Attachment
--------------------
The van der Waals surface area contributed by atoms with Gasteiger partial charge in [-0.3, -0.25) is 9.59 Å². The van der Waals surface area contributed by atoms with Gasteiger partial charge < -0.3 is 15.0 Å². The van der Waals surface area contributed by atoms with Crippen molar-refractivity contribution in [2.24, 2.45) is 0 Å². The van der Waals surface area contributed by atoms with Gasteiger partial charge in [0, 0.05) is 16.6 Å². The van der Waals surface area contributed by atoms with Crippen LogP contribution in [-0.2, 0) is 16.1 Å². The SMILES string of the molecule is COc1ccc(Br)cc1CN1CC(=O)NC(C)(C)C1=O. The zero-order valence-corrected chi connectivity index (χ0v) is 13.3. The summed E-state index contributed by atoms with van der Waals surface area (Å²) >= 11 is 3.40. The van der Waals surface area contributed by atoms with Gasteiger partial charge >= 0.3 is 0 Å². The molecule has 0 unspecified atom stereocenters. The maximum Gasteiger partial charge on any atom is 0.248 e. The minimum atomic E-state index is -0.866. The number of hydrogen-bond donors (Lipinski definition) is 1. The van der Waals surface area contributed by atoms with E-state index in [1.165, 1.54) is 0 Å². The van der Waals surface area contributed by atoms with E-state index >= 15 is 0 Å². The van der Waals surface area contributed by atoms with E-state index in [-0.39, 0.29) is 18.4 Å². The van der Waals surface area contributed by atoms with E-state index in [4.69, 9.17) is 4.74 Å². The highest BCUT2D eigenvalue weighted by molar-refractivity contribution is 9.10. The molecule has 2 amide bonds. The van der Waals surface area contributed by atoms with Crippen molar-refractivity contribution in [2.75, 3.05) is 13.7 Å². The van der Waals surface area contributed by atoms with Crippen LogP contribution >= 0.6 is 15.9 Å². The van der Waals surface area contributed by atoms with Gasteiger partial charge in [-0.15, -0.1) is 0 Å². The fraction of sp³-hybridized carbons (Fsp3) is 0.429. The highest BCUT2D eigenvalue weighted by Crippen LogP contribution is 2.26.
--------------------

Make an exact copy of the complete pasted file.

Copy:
The van der Waals surface area contributed by atoms with Gasteiger partial charge in [-0.3, -0.25) is 9.59 Å². The van der Waals surface area contributed by atoms with Gasteiger partial charge < -0.3 is 15.0 Å². The van der Waals surface area contributed by atoms with Crippen molar-refractivity contribution in [2.24, 2.45) is 0 Å². The van der Waals surface area contributed by atoms with Gasteiger partial charge in [0, 0.05) is 16.6 Å². The van der Waals surface area contributed by atoms with Crippen LogP contribution in [-0.2, 0) is 16.1 Å². The SMILES string of the molecule is COc1ccc(Br)cc1CN1CC(=O)NC(C)(C)C1=O. The zero-order valence-corrected chi connectivity index (χ0v) is 13.3. The summed E-state index contributed by atoms with van der Waals surface area (Å²) >= 11 is 3.40. The van der Waals surface area contributed by atoms with Gasteiger partial charge >= 0.3 is 0 Å². The molecule has 0 unspecified atom stereocenters. The maximum Gasteiger partial charge on any atom is 0.248 e. The minimum atomic E-state index is -0.866. The number of hydrogen-bond donors (Lipinski definition) is 1. The van der Waals surface area contributed by atoms with E-state index in [1.165, 1.54) is 0 Å². The van der Waals surface area contributed by atoms with E-state index >= 15 is 0 Å². The van der Waals surface area contributed by atoms with E-state index in [-0.39, 0.29) is 18.4 Å². The van der Waals surface area contributed by atoms with E-state index in [4.69, 9.17) is 4.74 Å². The highest BCUT2D eigenvalue weighted by molar-refractivity contribution is 9.10. The molecule has 2 amide bonds. The van der Waals surface area contributed by atoms with Crippen molar-refractivity contribution in [2.75, 3.05) is 13.7 Å². The van der Waals surface area contributed by atoms with Crippen LogP contribution >= 0.6 is 15.9 Å². The van der Waals surface area contributed by atoms with Gasteiger partial charge in [-0.15, -0.1) is 0 Å². The fraction of sp³-hybridized carbons (Fsp3) is 0.429. The highest BCUT2D eigenvalue weighted by Crippen LogP contribution is 2.26.